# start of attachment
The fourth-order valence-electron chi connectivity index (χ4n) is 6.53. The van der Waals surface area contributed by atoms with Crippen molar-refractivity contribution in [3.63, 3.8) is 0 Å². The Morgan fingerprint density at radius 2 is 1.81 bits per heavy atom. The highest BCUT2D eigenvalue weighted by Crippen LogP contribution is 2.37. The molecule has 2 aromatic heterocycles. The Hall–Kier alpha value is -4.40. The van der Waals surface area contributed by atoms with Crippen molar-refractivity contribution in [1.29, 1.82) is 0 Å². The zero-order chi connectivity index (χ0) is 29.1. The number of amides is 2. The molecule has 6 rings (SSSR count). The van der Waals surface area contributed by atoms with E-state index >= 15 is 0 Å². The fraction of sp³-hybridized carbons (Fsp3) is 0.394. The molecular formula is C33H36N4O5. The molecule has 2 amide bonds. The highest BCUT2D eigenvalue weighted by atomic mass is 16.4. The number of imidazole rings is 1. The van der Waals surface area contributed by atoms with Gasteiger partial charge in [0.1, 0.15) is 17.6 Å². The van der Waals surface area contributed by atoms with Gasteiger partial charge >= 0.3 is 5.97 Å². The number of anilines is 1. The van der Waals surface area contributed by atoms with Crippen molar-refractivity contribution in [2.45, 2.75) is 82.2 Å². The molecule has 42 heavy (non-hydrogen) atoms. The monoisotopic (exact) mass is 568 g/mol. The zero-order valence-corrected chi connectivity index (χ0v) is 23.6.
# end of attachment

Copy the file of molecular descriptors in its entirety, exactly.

The fourth-order valence-electron chi connectivity index (χ4n) is 6.53. The van der Waals surface area contributed by atoms with Crippen molar-refractivity contribution in [3.63, 3.8) is 0 Å². The Morgan fingerprint density at radius 2 is 1.81 bits per heavy atom. The highest BCUT2D eigenvalue weighted by Crippen LogP contribution is 2.37. The molecule has 2 aromatic heterocycles. The Hall–Kier alpha value is -4.40. The van der Waals surface area contributed by atoms with Crippen molar-refractivity contribution in [1.29, 1.82) is 0 Å². The zero-order chi connectivity index (χ0) is 29.1. The number of amides is 2. The molecule has 6 rings (SSSR count). The van der Waals surface area contributed by atoms with E-state index >= 15 is 0 Å². The fraction of sp³-hybridized carbons (Fsp3) is 0.394. The molecular formula is C33H36N4O5. The molecule has 2 amide bonds. The highest BCUT2D eigenvalue weighted by atomic mass is 16.4. The number of imidazole rings is 1. The van der Waals surface area contributed by atoms with Gasteiger partial charge in [0.1, 0.15) is 17.6 Å². The van der Waals surface area contributed by atoms with Gasteiger partial charge >= 0.3 is 5.97 Å². The number of anilines is 1. The van der Waals surface area contributed by atoms with Crippen molar-refractivity contribution in [2.45, 2.75) is 82.2 Å². The molecule has 42 heavy (non-hydrogen) atoms. The monoisotopic (exact) mass is 568 g/mol. The zero-order valence-corrected chi connectivity index (χ0v) is 23.6.